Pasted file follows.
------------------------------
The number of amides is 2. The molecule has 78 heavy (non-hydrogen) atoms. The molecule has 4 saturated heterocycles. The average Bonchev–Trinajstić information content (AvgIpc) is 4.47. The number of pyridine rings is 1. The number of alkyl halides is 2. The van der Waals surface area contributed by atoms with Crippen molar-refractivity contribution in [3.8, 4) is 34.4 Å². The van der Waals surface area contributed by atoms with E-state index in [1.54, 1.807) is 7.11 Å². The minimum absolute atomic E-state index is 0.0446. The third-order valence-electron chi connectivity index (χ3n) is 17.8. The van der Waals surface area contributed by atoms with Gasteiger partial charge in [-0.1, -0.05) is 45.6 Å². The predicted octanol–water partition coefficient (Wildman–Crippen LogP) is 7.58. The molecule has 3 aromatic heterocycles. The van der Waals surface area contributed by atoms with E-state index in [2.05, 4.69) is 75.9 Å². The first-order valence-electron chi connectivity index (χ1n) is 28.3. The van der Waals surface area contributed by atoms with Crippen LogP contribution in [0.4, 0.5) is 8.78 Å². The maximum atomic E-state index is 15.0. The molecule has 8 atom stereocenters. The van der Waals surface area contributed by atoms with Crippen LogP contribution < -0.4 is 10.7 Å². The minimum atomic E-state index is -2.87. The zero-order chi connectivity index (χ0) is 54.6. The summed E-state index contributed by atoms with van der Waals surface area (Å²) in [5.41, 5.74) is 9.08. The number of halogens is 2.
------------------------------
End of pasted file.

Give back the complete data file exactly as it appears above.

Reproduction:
The number of amides is 2. The molecule has 78 heavy (non-hydrogen) atoms. The molecule has 4 saturated heterocycles. The average Bonchev–Trinajstić information content (AvgIpc) is 4.47. The number of pyridine rings is 1. The number of alkyl halides is 2. The van der Waals surface area contributed by atoms with Crippen molar-refractivity contribution in [3.8, 4) is 34.4 Å². The van der Waals surface area contributed by atoms with E-state index in [1.54, 1.807) is 7.11 Å². The minimum absolute atomic E-state index is 0.0446. The third-order valence-electron chi connectivity index (χ3n) is 17.8. The van der Waals surface area contributed by atoms with Gasteiger partial charge in [-0.1, -0.05) is 45.6 Å². The predicted octanol–water partition coefficient (Wildman–Crippen LogP) is 7.58. The molecule has 3 aromatic heterocycles. The van der Waals surface area contributed by atoms with E-state index in [2.05, 4.69) is 75.9 Å². The first-order valence-electron chi connectivity index (χ1n) is 28.3. The van der Waals surface area contributed by atoms with Crippen LogP contribution in [0.4, 0.5) is 8.78 Å². The maximum atomic E-state index is 15.0. The molecule has 8 atom stereocenters. The van der Waals surface area contributed by atoms with Crippen LogP contribution < -0.4 is 10.7 Å². The minimum atomic E-state index is -2.87. The zero-order chi connectivity index (χ0) is 54.6. The summed E-state index contributed by atoms with van der Waals surface area (Å²) in [5.41, 5.74) is 9.08. The number of halogens is 2.